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One of the big questions in the mining world of late has been: How will the new tax reform legislation affect our operations? I thought I would use this column to give my take on what we might expect to see in the coming years as the issues are sorted out.

As you might recall, President Donald Trump signed the Tax Cuts and Jobs Act (TCJA) on Dec. 22 last year after the House and Senate came to a compromise agreement. The final bill has, as usual, different rules for individuals versus corporations. Since most of the larger operations are corporate ventures (C-corps), I will focus on those issues, with a few sidebars regarding taxation of individuals including Partnerships, LLCs and S-corps.

The most important change for corporations is the decrease of the maximum tax rate from 35 percent to 21 percent, effective for tax years beginning after Dec. 31, 2017. All else being equal, this should reduce overall expenses for mining operations and increase free cash flow. Running this change through a few models that I have developed for clients over the years, I found that for short- to medium-term projects (5-10 years) the Discounted Cash Flow Rate of Return (DCF-ROR) impact of the tax rate cut was between 3 to 7 percentage points, which I found to be equivalent to about a 5 percent to 9 percent increase in gross revenue. Given a current gold price of about $1,300 per ounce, the effect would be the same as an increase of from $65 to $120 per ounce.

Probably the second-most impactful provision on cash flow is the full expensing of capital expenditures also called 100 percent bonus depreciation. Normally, big ticket items (think haul trucks and loaders) must be deducted for tax purposes over the life of the equipment through a depreciation deduction. The impact of that is to cause companies to pay higher taxes in the early years when the capital cost is incurred. Moving the deductible expenditures into the year the cost is made means the payback of the costs through decreased taxes occurs earlier, and thereby the DCF-ROR improves along with the free cash flow in the earlier years. Depending on the relative size of the capital costs to the total operational cash flow, the impact of this change on DCF-ROR in my models was about the same as the impact of the reduction in the tax rate, mostly due to the fact that mining operations are very capital intensive.

Interestingly, when the two changes are combined (tax rate change and 100 percent bonus depreciation) the effects are not completely additive. In one model, the rate change generated an increase in return of 3.8 percentage points, and the depreciation change showed at 4.1 point increase under the old (35 percent) rate. However, when the two were combined, the joint impact was only a 6.1 point advantage. The lower tax rate decreases the impact of the early write-off.

The third change that ties this together for mining operations is the removal of the Alternative Minimum Tax (AMT) for corporations. AMT is a provision in the tax code that limits the deductibility of certain “tax preference items,” such as percentage depletion and accelerated depreciation (both of which are of major importance to mining operations. The TCJA repeals the AMT for corporations, although it still applies to individual taxpayers. Without that repeal, the positive effects of the 100 percent bonus depreciation would have been diminished. Also notice that the percentage depletion allowance remains unchanged for both corporations and individuals.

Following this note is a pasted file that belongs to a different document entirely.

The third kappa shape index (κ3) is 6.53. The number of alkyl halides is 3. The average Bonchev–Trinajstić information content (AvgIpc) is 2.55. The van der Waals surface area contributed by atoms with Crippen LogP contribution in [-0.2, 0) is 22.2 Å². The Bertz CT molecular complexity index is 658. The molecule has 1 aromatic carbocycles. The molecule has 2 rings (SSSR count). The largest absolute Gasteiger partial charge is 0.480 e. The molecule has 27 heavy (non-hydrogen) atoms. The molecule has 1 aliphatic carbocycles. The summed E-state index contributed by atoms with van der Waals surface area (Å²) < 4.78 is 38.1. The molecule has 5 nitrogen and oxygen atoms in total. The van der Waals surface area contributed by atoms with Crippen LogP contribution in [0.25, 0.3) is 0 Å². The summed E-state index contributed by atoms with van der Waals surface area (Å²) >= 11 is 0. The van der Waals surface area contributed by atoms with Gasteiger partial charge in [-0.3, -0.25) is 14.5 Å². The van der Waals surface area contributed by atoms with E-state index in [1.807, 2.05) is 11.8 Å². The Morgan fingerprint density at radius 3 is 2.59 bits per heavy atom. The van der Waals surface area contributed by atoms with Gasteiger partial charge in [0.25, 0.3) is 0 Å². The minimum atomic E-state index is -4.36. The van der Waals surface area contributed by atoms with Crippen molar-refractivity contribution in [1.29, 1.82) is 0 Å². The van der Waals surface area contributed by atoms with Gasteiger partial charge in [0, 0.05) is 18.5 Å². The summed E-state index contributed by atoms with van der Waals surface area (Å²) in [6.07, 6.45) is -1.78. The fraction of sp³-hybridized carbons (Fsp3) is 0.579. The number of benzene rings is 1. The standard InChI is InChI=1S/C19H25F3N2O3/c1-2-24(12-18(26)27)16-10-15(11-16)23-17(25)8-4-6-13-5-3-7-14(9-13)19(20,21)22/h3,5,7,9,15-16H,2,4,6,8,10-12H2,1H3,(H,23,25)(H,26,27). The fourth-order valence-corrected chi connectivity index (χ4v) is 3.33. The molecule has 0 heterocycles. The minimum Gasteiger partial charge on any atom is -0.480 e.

All in all, the TCJA appears to have a lot of goodies for mining companies. The question is: What will be the day-to-day impact? What will the companies do with their newfound cash flows? I offer the following observations:

  • The most likely place that the new cash flow will be utilized is in expansion projects. Decreased tax costs are equivalent to increased metal prices. That means that cut-off grades will go down, and resource tons can be moved into the reserve category. I look for an increase in drilling programs and expansion of existing operations to exploit newly created reserves. Note that because the 100 percent bonus depreciation phases out starting in 2023, there will be some urgency to get the capital expenses in quickly. Therefore because of this time limit, I expect more in the way of ramp-up expansion rather than entirely new operations with long lead times.

We probably will not see wage increases. Mining jobs are already at the top of the pay scale in the U.S. (and abroad). On the other hand, the expansion projects mentioned above will need staffing, so I do look forward to increased employment, which will increase demand for skilled workers and could have a positive impact on wages as the industry is already facing labor shortages.

  • There are also some negative provisions in TCJA that will affect our industry. On the negative side, there is a cap on how much interest can be deducted (30 percent of net earnings) and a limit on operating loss carry forward (80 percent of taxable income). And there is one provision I am still researching: The law eliminates the deductibility of “transportation or commuting expenses of employees.” This could have an impact on “taking the bus to work.” We’ll have to see how this pans out.

Meanwhile, “Keep on Muckin’.”

Mining consultant and professional engineer Dr. Danny Taylor is an industry expert specializing in mine operation economic analysis. He retired from the University of Nevada, Reno, in 2017 after 37 years of teaching and leadership. The UNR chairman emeritus holds a bachelor’s degree in mining and mineral engineering, master’s degree in operations research and doctorate in mineral economics. His business is Pairadocs Consulting Inc.


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